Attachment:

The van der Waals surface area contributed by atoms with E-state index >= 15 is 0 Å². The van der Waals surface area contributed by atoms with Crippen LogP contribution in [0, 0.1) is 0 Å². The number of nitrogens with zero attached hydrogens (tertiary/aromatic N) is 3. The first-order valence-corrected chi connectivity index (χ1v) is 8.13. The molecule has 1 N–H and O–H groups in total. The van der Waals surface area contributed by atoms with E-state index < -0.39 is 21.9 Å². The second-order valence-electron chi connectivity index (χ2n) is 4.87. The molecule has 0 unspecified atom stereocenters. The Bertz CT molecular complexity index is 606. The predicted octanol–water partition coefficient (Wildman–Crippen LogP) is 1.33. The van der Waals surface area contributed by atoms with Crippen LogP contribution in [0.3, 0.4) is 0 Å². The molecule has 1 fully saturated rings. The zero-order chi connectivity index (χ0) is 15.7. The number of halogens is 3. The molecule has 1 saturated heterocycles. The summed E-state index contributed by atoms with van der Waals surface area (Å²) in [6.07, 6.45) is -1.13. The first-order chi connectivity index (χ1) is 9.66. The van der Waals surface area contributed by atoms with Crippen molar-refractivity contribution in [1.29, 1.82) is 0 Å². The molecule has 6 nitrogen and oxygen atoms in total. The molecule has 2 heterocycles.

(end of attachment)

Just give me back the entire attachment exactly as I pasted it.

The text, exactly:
The van der Waals surface area contributed by atoms with E-state index >= 15 is 0 Å². The van der Waals surface area contributed by atoms with Crippen LogP contribution in [0, 0.1) is 0 Å². The number of nitrogens with zero attached hydrogens (tertiary/aromatic N) is 3. The first-order valence-corrected chi connectivity index (χ1v) is 8.13. The molecule has 1 N–H and O–H groups in total. The van der Waals surface area contributed by atoms with E-state index < -0.39 is 21.9 Å². The second-order valence-electron chi connectivity index (χ2n) is 4.87. The molecule has 0 unspecified atom stereocenters. The Bertz CT molecular complexity index is 606. The predicted octanol–water partition coefficient (Wildman–Crippen LogP) is 1.33. The van der Waals surface area contributed by atoms with Crippen LogP contribution in [0.3, 0.4) is 0 Å². The molecule has 1 fully saturated rings. The zero-order chi connectivity index (χ0) is 15.7. The number of halogens is 3. The molecule has 1 saturated heterocycles. The summed E-state index contributed by atoms with van der Waals surface area (Å²) in [6.07, 6.45) is -1.13. The first-order chi connectivity index (χ1) is 9.66. The van der Waals surface area contributed by atoms with Crippen molar-refractivity contribution in [1.29, 1.82) is 0 Å². The molecule has 6 nitrogen and oxygen atoms in total. The molecule has 2 heterocycles.